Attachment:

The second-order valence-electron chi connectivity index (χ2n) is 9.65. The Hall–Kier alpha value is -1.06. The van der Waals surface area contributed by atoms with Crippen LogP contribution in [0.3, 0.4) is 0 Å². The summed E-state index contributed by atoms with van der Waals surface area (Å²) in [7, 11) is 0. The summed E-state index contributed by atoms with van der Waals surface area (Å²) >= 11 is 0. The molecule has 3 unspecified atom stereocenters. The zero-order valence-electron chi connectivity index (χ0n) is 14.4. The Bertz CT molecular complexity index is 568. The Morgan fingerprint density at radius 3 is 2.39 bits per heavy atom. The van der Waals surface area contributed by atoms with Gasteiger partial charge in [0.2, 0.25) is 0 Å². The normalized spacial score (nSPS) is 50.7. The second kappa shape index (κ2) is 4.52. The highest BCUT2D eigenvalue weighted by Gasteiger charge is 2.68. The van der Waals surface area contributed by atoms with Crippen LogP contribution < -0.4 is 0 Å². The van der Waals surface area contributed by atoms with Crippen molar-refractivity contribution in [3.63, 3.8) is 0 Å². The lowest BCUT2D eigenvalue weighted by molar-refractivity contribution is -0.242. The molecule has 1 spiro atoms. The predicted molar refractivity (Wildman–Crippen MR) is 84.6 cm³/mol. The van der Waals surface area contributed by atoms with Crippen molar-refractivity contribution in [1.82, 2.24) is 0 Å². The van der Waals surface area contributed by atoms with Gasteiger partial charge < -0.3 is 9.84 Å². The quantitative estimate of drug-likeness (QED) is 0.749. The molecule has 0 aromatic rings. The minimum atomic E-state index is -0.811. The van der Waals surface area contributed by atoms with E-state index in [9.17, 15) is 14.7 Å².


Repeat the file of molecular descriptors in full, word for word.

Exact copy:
The second-order valence-electron chi connectivity index (χ2n) is 9.65. The Hall–Kier alpha value is -1.06. The van der Waals surface area contributed by atoms with Crippen LogP contribution in [0.3, 0.4) is 0 Å². The summed E-state index contributed by atoms with van der Waals surface area (Å²) in [7, 11) is 0. The summed E-state index contributed by atoms with van der Waals surface area (Å²) >= 11 is 0. The molecule has 3 unspecified atom stereocenters. The zero-order valence-electron chi connectivity index (χ0n) is 14.4. The Bertz CT molecular complexity index is 568. The Morgan fingerprint density at radius 3 is 2.39 bits per heavy atom. The van der Waals surface area contributed by atoms with Gasteiger partial charge in [0.2, 0.25) is 0 Å². The normalized spacial score (nSPS) is 50.7. The second kappa shape index (κ2) is 4.52. The highest BCUT2D eigenvalue weighted by Gasteiger charge is 2.68. The van der Waals surface area contributed by atoms with Crippen LogP contribution < -0.4 is 0 Å². The van der Waals surface area contributed by atoms with Crippen molar-refractivity contribution in [3.63, 3.8) is 0 Å². The lowest BCUT2D eigenvalue weighted by molar-refractivity contribution is -0.242. The molecule has 1 spiro atoms. The predicted molar refractivity (Wildman–Crippen MR) is 84.6 cm³/mol. The van der Waals surface area contributed by atoms with Crippen molar-refractivity contribution in [1.82, 2.24) is 0 Å². The van der Waals surface area contributed by atoms with Gasteiger partial charge < -0.3 is 9.84 Å². The quantitative estimate of drug-likeness (QED) is 0.749. The molecule has 0 aromatic rings. The minimum atomic E-state index is -0.811. The van der Waals surface area contributed by atoms with E-state index in [9.17, 15) is 14.7 Å².